Government Accountants and Auditors work as civil servants for the federal government. They maintain government records. They examine the audited financial statements of private businesses subject to government regulations or federal taxation. They are typically employed by the federal and local governments. They receive revenues and notate expenditures. Government Accountants and Auditors may work as Internal Revenue Service agents.
Internal Auditors evaluate fraud and develop procedures for handling mismanagement. They review company operations to determine corporate policy compliance. They review internal controls and manage real-time data of computer automated transactions. Internal Auditors may also work in the information technology industry.
With the support of computer technology, auditors and accountants are able to summarize transactions for financial records and organize data for financial analysis. Auditors and Accountants use software packages to manage data and analyze corporate financial needs. They also perform technical duties such as auditing computer systems and developing technology plans. Most auditors and accountants work a standard forty-hour work week, working sometimes longer hours during tax season.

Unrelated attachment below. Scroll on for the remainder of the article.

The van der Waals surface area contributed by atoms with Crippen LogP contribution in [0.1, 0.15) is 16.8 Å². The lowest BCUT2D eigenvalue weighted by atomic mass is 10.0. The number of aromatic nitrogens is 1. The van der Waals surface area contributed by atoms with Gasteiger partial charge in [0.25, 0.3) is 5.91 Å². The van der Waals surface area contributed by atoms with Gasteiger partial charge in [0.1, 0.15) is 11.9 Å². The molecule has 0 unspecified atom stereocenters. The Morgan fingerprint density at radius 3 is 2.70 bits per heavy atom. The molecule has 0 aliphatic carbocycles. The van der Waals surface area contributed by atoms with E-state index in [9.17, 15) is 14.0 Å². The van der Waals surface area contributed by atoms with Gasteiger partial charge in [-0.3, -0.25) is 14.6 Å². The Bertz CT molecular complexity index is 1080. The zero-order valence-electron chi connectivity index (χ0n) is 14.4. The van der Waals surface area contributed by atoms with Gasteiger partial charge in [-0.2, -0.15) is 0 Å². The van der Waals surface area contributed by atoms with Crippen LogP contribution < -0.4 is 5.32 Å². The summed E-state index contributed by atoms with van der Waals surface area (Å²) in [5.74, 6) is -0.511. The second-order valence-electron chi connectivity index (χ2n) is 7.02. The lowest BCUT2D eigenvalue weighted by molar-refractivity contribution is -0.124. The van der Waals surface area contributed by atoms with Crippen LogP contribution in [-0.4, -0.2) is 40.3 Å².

Auditor Training and Education Requirements
Auditors and accountants must have a bachelor’s degree in accounting. They may also achieve a master’s degree in the same field or obtain a degree in business administration with a specialization in accounting. They may also choose to become a Certified Public Accountant (CPA) for career advancement.
Graduates from junior colleges, business, and correspondence schools, and who also do not meet the educational requirement to become a full accountant with a company, may apply to become a junior accountant. Once they are able to demonstrate strong accounting skills, under close supervision, they can advance to gain more responsibility.
Auditors and accountants must have a practical knowledge of computers. They must have a strong aptitude for mathematics and be able to analyze and interpret facts and figures. They must be able to work well with people, work within a business system, and be familiar with basic accounting and computer accounting software packages. They must adopt high standards of integrity.